Inoculating against misinformation
Measles cases increased by 300 per cent globally in the first three months of this year compared with the same period last year, according to World Health Organization figures. A recent analysis by Unicef also found more than 500,000 children in the UK did not receive their first measles vaccination between 2010 and 2017; globally, this number was 169 million.
While the drivers of these trends are likely to be complex, particularly when considered on a global scale, one concern is the role of vaccination conspiracy theories in so-called ‘vaccine hesitancy’. I spoke to two psychologists who are looking into novel ways to tackle beliefs in misinformation.
While there are numerous reasons parents choose not to vaccinate their children, some of Dr Daniel Jolley’s (Staffordshire University) research has shown that a belief in, and exposure to, vaccination conspiracy theories reduce people’s hypothetical intentions to vaccinate a fictional child. ‘These effects mirror our work showing that conspiracy theories may encourage disengagement with politics and climate science, but also potentially inspire people to act in an unethical way.’
When I asked Jolley about the best approaches or interventions to tackle misinformed beliefs in conspiracy theories he said this was a ‘million dollar question’. ‘I have a paper that has looked into anti-vaccine conspiracy theories and we found that if a person is given anti-conspiracy material this seems to inoculate them against the conspiracy theory. However, if they are exposed to conspiracy theories first, the conspiracy account becomes enrooted in their belief system and can be somewhat resistant to correction. Conspiracy theories may, therefore, be quite “sticky”.’
Dr Sander van der Linden (University of Cambridge) has researched this idea of inoculation against misinformation within the areas of vaccination and climate change beliefs. While it may seem logical to simply debunk myths which surround vaccinations among those who believe them, the reality is less simple. The very act of repeating incorrect information in the act of debunking can reinforce the memory of this information, which is known as the continued influence effect.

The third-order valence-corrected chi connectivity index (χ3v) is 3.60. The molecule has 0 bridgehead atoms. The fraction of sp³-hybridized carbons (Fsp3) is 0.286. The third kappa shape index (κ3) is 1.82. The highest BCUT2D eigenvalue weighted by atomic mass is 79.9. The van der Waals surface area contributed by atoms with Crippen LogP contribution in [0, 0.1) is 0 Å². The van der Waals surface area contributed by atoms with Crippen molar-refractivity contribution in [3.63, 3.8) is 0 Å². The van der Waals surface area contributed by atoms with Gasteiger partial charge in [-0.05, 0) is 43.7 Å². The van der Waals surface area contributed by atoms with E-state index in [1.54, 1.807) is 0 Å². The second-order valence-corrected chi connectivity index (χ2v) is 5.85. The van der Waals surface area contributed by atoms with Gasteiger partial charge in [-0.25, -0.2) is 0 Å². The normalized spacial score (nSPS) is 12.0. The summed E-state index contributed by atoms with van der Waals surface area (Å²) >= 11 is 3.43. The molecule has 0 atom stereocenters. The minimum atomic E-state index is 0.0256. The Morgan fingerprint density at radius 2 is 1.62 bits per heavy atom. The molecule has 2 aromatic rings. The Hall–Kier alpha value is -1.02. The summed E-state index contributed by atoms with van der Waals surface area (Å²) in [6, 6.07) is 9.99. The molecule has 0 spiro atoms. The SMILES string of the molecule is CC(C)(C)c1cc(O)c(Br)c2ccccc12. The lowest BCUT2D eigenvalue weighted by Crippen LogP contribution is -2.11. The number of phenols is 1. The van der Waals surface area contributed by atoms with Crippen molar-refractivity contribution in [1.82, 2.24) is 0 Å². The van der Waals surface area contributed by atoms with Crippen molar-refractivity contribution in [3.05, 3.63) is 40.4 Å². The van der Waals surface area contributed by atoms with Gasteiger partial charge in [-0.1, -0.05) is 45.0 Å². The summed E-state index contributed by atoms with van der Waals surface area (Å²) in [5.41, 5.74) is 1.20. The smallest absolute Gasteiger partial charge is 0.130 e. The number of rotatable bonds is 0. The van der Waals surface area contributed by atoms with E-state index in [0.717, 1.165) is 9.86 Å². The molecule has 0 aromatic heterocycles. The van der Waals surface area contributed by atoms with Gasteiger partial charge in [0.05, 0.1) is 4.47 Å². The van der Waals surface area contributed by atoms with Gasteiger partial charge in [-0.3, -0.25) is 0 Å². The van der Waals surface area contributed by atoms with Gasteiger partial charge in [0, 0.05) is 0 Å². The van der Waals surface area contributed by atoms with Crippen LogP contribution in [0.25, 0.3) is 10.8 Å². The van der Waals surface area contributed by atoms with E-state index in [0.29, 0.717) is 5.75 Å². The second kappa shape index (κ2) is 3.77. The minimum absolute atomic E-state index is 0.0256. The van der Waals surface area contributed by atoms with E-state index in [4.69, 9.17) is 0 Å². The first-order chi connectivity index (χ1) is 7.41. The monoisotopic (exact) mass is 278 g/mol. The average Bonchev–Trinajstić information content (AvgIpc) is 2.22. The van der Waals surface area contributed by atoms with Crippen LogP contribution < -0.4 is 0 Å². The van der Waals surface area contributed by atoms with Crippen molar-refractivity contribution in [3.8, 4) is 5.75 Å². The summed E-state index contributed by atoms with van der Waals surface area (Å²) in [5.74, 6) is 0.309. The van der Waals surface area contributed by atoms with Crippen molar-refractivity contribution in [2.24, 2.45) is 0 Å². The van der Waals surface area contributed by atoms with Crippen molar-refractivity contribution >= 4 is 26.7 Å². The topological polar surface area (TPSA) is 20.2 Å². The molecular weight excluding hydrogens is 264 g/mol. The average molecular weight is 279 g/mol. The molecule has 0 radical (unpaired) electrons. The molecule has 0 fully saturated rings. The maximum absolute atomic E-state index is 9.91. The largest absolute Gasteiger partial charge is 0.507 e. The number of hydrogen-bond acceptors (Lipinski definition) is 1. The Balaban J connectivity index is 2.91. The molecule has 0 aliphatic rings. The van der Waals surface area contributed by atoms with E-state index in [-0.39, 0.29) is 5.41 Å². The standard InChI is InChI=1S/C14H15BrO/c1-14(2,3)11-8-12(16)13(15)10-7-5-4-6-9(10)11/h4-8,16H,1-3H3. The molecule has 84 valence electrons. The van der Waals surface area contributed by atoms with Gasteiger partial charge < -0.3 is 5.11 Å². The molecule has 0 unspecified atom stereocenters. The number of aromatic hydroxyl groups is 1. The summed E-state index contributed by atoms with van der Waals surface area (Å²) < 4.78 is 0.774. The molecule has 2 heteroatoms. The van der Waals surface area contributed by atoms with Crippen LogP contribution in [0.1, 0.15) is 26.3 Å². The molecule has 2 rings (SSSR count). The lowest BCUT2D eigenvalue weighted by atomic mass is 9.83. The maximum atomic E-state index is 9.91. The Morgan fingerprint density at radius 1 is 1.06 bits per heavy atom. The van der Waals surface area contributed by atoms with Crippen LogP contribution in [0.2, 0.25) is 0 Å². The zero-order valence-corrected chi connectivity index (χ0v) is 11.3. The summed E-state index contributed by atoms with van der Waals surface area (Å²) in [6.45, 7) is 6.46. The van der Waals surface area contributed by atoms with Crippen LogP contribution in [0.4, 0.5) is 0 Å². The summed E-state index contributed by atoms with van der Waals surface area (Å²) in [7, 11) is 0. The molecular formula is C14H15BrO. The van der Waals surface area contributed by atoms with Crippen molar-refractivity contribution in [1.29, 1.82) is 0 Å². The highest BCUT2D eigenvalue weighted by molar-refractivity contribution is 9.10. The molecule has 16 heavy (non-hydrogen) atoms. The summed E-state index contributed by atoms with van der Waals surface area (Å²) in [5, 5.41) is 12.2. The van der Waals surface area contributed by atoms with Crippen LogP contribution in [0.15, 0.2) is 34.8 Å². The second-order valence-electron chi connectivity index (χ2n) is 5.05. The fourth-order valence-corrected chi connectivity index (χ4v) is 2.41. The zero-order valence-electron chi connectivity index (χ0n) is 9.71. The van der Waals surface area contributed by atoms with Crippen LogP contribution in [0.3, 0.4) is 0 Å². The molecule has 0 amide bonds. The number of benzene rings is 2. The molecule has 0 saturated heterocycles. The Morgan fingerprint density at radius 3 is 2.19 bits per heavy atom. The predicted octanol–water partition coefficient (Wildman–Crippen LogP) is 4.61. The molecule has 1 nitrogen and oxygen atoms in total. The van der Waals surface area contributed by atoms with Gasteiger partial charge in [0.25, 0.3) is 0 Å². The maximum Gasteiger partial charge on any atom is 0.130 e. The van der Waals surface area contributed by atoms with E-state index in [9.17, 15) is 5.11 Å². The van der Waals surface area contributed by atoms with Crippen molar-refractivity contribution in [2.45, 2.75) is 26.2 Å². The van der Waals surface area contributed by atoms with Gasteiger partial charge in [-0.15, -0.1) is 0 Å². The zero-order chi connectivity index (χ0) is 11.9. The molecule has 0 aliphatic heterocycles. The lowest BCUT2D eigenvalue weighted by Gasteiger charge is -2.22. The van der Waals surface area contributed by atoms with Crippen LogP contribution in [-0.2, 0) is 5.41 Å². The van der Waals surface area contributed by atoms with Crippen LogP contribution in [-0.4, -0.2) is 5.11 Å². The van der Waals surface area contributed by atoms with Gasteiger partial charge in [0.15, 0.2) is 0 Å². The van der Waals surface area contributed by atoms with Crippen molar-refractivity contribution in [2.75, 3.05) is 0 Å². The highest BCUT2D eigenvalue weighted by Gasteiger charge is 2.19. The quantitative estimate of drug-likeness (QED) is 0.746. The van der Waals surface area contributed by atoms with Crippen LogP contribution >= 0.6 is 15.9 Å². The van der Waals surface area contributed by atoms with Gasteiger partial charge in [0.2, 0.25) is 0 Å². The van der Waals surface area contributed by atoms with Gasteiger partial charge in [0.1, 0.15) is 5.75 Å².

‘The inoculation approach draws on the medical analogy,’ van der Linden explained. ‘Just as injecting someone with a weakened dose of a virus triggers antibodies in the immune system to help confer resistance against future infection, the same can be done with information: by exposing people to weakened doses of misinformation, or the strategies used in the production of misinformation, mental antibodies can be cultivated that help people from being persuaded by fake news in the future. We have shown this in a variety of studies and contexts. It is very much premised on the idea that prevention is better than cure, especially given what we know about the continued influence effect of misinformation. It is a proactive rather than reactive approach.’
Once a belief in vaccination myths is embedded there are other techniques which may also be more effective than simple debunking. ‘In prior research, we have found that rather than debunking a myth, just reinforcing the scientific consensus that over 90 per cent of doctors think that approved vaccines are safe and recommend that parents should be required to vaccinate their children, not only strengthens scientific beliefs about vaccines, but also reduces endorsement of the falsified autism-vaccine link.’
Another technique is to replace a myth with an alternative story. ‘Once something is debunked or retracted, it leaves a gap, which creates a problem for people in that our assessments of truth often require internal coherence (“well if the flu shot doesn’t cause the flu, how does it work?”). Accordingly, a simple correction doesn’t eliminate the continued influence effect. The correction needs to provide a compelling alternative story to fill the gap in people’s minds. What I mean by compelling is that it needs to be simple rather than too complex to understand and remember.’
A third approach is to appeal to social motivations among those who believe incorrect information about vaccines. ‘Some research shows that by explaining the concept of herd immunity, i.e. that vaccinating yourself and your children is actually helping to protect other members of the community who may not able to receive vaccinations themselves (e.g. elderly, other children), people become more willing to vaccinate. People often don’t think about the social consequences of their actions, so highlighting that if enough people are vaccinated in a community, herd immunity offers protection even to those who cannot get vaccinated, may help.
‘Vaccines are a classic social dilemma: if everyone gets vaccinated we are all better off than if no one vaccinates, in which case, we are all worse off. At the end of the day, it represents a psychological dilemma that is perhaps as old as humans themselves; when do we act in the interest of the collective?’
- To read a review of the factors which underlie vaccination-related behaviours, published in Psychological Science in the Public Interest, see tinyurl.com/y6lx82cx.
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